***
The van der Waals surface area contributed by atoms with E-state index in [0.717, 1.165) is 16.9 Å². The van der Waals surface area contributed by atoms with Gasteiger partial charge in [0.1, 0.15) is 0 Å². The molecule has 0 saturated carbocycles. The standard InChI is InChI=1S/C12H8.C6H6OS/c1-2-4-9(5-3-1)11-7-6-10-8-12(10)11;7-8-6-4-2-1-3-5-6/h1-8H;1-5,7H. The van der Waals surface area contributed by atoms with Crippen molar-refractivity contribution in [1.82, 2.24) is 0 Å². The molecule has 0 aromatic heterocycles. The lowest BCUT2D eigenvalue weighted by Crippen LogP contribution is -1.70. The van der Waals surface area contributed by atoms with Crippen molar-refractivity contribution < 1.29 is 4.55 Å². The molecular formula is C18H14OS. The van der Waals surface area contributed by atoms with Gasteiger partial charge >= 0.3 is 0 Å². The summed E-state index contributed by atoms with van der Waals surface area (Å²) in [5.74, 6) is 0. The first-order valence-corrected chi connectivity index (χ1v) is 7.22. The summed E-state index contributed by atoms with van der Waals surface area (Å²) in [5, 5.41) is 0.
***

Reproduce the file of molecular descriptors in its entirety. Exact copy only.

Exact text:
The van der Waals surface area contributed by atoms with E-state index in [0.717, 1.165) is 16.9 Å². The van der Waals surface area contributed by atoms with Gasteiger partial charge in [0.1, 0.15) is 0 Å². The molecule has 0 saturated carbocycles. The standard InChI is InChI=1S/C12H8.C6H6OS/c1-2-4-9(5-3-1)11-7-6-10-8-12(10)11;7-8-6-4-2-1-3-5-6/h1-8H;1-5,7H. The van der Waals surface area contributed by atoms with Crippen molar-refractivity contribution in [1.82, 2.24) is 0 Å². The molecule has 0 aromatic heterocycles. The lowest BCUT2D eigenvalue weighted by Crippen LogP contribution is -1.70. The van der Waals surface area contributed by atoms with Crippen molar-refractivity contribution < 1.29 is 4.55 Å². The molecular formula is C18H14OS. The van der Waals surface area contributed by atoms with Gasteiger partial charge >= 0.3 is 0 Å². The summed E-state index contributed by atoms with van der Waals surface area (Å²) in [5.74, 6) is 0. The first-order valence-corrected chi connectivity index (χ1v) is 7.22. The summed E-state index contributed by atoms with van der Waals surface area (Å²) in [5, 5.41) is 0.